While no state currently taxes sweetened beverages, several localities levy what’s commonly referred to as a soda tax. All six localities with a soda tax in 2019 levied a per volume excise tax on drinks sweetened with sugar and one government levied a per volume tax on all sweetened drinks. However, a state or locality could instead tax the amount of sugar in a drink—similar to how some states and localities tax alcohol.
Sod taxes are sometimes called a corrective or “sin tax” because, unlike a general sales tax, they are used in part to discourage use of soda because the choice to use it has costs both to the user and to other people (such as increased health care costs). State and local governments tax alcohol, cigarettes, and marijuana in a similar way.
- How much revenue do state and local governments raise from soda taxes?
- How much do soda tax rates differ?
- What are other options for taxing soda?
- What are the objections to taxing soda?
- Further reading
No state currently has an excise tax on sugar-sweetened beverages. Instead, soda taxes are levied locally in Boulder, Colorado; Philadelphia, Pennsylvania; Seattle, Washington; and four California cities: Albany, Berkeley, Oakland, and San Francisco.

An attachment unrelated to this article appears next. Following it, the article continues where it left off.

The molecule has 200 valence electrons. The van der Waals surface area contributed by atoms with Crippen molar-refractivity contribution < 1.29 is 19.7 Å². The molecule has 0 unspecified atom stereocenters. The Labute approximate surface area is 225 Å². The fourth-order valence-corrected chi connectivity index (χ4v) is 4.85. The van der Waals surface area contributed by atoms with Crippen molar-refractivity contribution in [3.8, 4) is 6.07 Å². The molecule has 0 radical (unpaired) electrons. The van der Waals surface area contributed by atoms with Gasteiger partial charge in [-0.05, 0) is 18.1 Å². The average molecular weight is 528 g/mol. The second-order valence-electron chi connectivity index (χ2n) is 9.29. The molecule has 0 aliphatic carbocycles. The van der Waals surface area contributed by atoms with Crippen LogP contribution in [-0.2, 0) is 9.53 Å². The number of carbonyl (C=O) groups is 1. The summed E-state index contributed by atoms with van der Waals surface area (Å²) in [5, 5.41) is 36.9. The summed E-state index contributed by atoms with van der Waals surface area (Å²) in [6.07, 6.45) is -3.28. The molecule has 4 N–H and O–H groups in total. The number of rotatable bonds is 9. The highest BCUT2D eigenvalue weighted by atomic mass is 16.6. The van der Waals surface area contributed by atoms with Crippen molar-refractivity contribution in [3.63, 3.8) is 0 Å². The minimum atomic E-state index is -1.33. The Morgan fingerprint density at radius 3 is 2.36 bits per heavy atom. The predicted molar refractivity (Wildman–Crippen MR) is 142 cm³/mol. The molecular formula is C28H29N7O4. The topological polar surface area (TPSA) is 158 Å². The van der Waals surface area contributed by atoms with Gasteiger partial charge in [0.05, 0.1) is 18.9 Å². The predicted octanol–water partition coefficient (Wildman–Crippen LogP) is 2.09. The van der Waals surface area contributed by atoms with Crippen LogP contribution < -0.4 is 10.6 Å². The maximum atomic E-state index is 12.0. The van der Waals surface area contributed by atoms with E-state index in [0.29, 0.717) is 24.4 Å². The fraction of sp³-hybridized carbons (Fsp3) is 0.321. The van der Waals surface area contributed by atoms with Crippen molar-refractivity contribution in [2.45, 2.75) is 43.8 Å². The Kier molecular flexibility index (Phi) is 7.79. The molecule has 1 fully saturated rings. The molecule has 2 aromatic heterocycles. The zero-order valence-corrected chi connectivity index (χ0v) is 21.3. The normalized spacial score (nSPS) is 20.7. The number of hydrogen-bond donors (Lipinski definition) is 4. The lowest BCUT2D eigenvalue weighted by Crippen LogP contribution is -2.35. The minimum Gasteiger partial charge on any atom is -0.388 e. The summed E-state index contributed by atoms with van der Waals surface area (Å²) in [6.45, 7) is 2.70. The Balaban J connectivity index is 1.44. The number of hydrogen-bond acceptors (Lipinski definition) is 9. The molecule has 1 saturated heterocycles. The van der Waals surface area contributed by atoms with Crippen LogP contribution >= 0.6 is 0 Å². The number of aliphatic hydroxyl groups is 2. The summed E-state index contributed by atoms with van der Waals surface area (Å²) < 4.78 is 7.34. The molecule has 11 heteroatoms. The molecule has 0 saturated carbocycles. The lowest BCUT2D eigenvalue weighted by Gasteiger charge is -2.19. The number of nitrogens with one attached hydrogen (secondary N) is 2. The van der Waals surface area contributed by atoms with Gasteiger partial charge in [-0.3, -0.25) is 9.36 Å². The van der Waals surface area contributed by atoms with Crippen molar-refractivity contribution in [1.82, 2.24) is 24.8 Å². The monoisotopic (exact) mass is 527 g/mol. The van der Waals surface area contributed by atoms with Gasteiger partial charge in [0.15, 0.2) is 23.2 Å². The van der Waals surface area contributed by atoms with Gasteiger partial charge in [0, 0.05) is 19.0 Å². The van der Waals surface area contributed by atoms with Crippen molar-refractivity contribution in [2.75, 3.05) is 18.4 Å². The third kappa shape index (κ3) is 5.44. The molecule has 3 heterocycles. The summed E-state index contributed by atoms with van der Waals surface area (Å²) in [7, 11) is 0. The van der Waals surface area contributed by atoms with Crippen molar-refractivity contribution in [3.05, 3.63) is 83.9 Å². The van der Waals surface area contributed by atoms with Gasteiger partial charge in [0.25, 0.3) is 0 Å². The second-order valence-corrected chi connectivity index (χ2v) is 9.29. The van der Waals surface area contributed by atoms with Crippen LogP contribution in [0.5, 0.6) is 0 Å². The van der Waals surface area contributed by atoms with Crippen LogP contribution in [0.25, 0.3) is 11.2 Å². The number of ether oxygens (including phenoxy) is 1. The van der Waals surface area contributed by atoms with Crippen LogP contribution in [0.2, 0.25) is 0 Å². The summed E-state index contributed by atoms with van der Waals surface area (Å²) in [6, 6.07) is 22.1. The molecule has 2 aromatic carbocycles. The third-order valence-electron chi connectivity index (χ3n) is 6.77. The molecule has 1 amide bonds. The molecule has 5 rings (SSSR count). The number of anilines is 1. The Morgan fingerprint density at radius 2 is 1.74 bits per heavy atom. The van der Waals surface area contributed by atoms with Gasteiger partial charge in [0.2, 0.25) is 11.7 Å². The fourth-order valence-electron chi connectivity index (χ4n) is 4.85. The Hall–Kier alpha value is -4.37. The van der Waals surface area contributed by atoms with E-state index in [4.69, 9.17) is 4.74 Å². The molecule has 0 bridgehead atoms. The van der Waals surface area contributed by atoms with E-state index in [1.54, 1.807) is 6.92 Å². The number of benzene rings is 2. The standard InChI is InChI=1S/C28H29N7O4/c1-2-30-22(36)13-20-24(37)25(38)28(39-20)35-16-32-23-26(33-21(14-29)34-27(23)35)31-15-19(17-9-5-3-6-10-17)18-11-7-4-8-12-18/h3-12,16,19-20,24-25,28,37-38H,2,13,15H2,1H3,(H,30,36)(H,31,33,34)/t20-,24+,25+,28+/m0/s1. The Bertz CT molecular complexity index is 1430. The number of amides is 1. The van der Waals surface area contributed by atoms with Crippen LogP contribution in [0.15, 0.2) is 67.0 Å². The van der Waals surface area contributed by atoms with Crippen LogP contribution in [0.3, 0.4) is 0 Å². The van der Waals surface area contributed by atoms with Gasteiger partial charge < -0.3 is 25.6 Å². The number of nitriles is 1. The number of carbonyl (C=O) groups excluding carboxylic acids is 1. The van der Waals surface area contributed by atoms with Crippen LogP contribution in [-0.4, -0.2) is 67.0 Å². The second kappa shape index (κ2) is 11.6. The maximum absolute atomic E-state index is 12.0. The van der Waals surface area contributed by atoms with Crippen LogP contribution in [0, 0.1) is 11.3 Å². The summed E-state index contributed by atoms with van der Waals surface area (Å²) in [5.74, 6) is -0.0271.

Annual soda tax revenue ranges from nearly $2 million in Berkeley to over $75 million in Philadelphia—but this is almost entirely a function of each city’s population. Soda taxes typically account for roughly 1 to 2 percent of each of these city’s general fund revenue.
All current soda taxes are based on a drink’s volume. Tax rates are 1 cent per ounce in all four California jurisdictions, 1.5 cents per ounce in Philadelphia, 1.75 cents per ounce in Seattle, and 2 cents per ounce in Boulder. For concentrates (i.e., fountain soda), the tax is typically applied to the maximum volume the syrup can produce.
As with state alcohol taxes, distributors or wholesalers remit the tax when they deliver products to retailers. The expectation is that much or all of the tax on soda is then passed on to customers in the form of higher retail prices. No current soda taxes are levied as a percentage of retail price.